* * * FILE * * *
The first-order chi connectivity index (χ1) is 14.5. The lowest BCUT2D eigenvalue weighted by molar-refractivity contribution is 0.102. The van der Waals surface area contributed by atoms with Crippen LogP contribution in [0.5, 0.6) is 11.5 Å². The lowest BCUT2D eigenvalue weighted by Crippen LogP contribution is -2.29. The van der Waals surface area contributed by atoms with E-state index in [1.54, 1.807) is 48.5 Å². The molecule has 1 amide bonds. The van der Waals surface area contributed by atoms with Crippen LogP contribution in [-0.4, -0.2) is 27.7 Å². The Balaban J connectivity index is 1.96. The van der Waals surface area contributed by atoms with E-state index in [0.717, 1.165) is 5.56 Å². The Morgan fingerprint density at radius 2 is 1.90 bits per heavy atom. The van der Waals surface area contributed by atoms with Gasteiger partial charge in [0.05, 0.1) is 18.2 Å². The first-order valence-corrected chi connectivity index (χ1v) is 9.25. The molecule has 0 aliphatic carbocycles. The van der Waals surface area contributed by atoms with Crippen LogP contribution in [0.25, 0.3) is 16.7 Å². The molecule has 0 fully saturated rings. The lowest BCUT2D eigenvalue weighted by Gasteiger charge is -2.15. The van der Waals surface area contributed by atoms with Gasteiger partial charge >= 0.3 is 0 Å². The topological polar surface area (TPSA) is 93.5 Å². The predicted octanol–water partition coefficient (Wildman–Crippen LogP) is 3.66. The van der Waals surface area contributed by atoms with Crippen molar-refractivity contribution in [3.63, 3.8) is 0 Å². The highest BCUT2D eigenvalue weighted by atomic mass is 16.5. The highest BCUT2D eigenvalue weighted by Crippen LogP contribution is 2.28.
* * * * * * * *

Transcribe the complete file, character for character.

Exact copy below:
The first-order chi connectivity index (χ1) is 14.5. The lowest BCUT2D eigenvalue weighted by molar-refractivity contribution is 0.102. The van der Waals surface area contributed by atoms with Crippen LogP contribution in [0.5, 0.6) is 11.5 Å². The lowest BCUT2D eigenvalue weighted by Crippen LogP contribution is -2.29. The van der Waals surface area contributed by atoms with E-state index in [1.54, 1.807) is 48.5 Å². The molecule has 1 amide bonds. The van der Waals surface area contributed by atoms with Crippen LogP contribution in [-0.4, -0.2) is 27.7 Å². The Balaban J connectivity index is 1.96. The van der Waals surface area contributed by atoms with E-state index in [0.717, 1.165) is 5.56 Å². The Morgan fingerprint density at radius 2 is 1.90 bits per heavy atom. The van der Waals surface area contributed by atoms with Gasteiger partial charge in [0.05, 0.1) is 18.2 Å². The first-order valence-corrected chi connectivity index (χ1v) is 9.25. The molecule has 0 aliphatic carbocycles. The van der Waals surface area contributed by atoms with Crippen LogP contribution in [0.25, 0.3) is 16.7 Å². The molecule has 0 fully saturated rings. The lowest BCUT2D eigenvalue weighted by Gasteiger charge is -2.15. The van der Waals surface area contributed by atoms with Gasteiger partial charge >= 0.3 is 0 Å². The topological polar surface area (TPSA) is 93.5 Å². The predicted octanol–water partition coefficient (Wildman–Crippen LogP) is 3.66. The van der Waals surface area contributed by atoms with Crippen molar-refractivity contribution in [3.63, 3.8) is 0 Å². The highest BCUT2D eigenvalue weighted by atomic mass is 16.5. The highest BCUT2D eigenvalue weighted by Crippen LogP contribution is 2.28.